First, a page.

Security Center

Fraudsters, scammers, and thieves never take a break! Protecting your data is very important. Below you will find guidance to help you protect your personal information. You will also find helpful links if you suspect you may be a victim of such crimes.


Fraud Protection

In today’s world, it is more important than ever to protect your personal and your financial information. The fraudsters, scammers, and thieves never take a break. This is why you should remain vigilant in protecting your personal information. There are some simple steps we can all take to help prevent becoming victims. They cannot eliminate the threats we face, but they can help to deter them.

Here are some simple tips to help protect your personal information from falling into the wrong hands.

  • Shred any old documents or discarded mail with personal information
  • If you receive a letter, email, or phone call promising you something that sounds too good to be true, chances are that it is too good to be true!
  • Never give your personal or account information out to a caller if you did not initiate the call! If you have a relationship with that company, they already have your information and will not call you to ask for it!
  • Do not click on links in emails asking you to verify your user name and password information. You just may be giving thieves the information they need to access your account information!
  • If you receive a check in the mail for lottery winnings or any other unexpected winnings and you are asked to send money to take care of “taxes” or “processing fees” for your winnings, this is fraud! If it seems too good to be true……….more than likely it is! Don’t become the victim of a scam.
  • If you receive a letter or call threatening you for any number of reasons, and the payment demand is required in pre-paid cards to settle the matter, this is a scam!
  • Always make sure your electronic devices are password protected, including your phone!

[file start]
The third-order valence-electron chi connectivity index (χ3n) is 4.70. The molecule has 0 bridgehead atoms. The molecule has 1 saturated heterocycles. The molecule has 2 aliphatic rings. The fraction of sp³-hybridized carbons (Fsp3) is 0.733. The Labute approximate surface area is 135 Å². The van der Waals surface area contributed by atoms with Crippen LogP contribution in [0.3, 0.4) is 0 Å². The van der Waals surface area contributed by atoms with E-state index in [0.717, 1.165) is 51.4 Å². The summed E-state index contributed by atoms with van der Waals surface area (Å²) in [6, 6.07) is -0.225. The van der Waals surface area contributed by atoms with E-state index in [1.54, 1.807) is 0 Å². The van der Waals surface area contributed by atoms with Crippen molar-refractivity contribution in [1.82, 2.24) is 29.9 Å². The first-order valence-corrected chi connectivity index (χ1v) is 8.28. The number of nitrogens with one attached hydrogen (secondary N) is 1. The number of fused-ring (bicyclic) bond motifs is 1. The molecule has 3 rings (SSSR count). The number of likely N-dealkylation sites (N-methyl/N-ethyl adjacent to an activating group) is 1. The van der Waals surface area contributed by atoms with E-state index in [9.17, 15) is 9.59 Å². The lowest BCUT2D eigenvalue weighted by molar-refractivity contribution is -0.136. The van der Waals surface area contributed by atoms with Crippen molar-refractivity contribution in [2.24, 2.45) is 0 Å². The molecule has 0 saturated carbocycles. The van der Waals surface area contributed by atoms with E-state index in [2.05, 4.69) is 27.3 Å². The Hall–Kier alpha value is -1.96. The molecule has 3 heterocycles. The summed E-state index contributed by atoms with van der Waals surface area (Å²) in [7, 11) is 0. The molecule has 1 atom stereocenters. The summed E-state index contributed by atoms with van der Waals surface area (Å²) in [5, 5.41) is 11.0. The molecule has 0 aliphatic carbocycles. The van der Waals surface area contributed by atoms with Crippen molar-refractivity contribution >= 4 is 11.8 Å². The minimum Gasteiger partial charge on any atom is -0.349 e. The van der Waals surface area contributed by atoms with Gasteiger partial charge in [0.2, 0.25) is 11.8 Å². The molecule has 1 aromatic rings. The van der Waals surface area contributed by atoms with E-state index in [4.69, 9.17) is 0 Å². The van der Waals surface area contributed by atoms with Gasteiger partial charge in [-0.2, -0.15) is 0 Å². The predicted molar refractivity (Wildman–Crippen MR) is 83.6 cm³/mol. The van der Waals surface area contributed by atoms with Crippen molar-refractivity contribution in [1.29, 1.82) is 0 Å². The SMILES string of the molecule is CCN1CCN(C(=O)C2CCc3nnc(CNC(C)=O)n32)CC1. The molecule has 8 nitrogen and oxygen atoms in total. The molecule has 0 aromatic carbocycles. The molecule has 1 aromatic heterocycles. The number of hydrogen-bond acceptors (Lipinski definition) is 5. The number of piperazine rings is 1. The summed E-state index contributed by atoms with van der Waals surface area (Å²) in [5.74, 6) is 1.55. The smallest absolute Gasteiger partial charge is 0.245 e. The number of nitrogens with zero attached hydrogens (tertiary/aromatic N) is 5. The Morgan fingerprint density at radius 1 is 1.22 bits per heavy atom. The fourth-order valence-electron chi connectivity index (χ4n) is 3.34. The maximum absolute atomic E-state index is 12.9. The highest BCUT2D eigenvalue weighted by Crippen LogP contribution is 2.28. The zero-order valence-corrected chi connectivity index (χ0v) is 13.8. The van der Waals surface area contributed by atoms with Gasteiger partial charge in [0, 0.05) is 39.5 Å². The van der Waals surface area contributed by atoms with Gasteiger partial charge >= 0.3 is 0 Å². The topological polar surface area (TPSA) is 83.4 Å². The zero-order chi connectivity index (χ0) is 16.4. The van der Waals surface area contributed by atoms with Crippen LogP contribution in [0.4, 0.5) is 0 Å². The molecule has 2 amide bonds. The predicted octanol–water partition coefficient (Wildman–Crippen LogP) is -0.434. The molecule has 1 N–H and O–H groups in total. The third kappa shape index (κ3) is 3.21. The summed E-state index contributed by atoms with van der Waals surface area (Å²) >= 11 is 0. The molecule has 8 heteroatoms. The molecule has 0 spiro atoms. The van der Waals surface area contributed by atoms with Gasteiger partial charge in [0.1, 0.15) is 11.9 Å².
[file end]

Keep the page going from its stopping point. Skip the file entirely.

• Keep all electronic devices current on operating system updates, anti-virus and malware protection.
  • Do not share your user credentials with anyone.
  • Do not open emails from unknown senders.
  • Do not click on links in an email unless you trust the sender. And if you do, be leery of any link asking you to provide account credentials of any type.
  • Attachments to emails can contain threats such as malware, viruses, etc. If you don’t know the sender, don’t open the attachment. If you do know the sender but were not expecting an attachment, verify with them BEFORE opening the attachment. Take the extra step to protect yourself!

Remember that fraudsters will play on the emotions of their victims using tactics such as fear, intimidation, and yes even joy and surprise. Make sure you know who you are dealing with.

We are providing you with some links to help assist you in your quest to keep yourself protected.

Identity Theft, Scams, and Online Safety

Please call our offices immediately if you feel you have been victim of a scam or identity theft! We are dedicated to providing you the resources to protect yourself before you fall prey to attempts by dishonest thieves and scam artists misusing your personal information to assume your identity or abuse you financially! Please check out the links below for more information on how to protect yourself from these situations!

Don't become the next victim!

Identity theft is the fastest growing criminal activity in the United States today. These crimes are committed when someone steals personal information such as your bank account number or Social Security number, then poses as you and takes funds from your account or runs up debt in your name, or both. However, there are ways to protect yourself from it happening to you. The first way is to understand how they are able to obtain your information.

Nine ways thieves steal your identity information:

  1. Snatching a victim's purse or wallet
  2. Stealing personal mail
  3. Dumpster diving
  4. Credit Bureau fraud
  5. Eavesdropping and shoulder surfing
  6. Skimming
  7. Household and computer burglary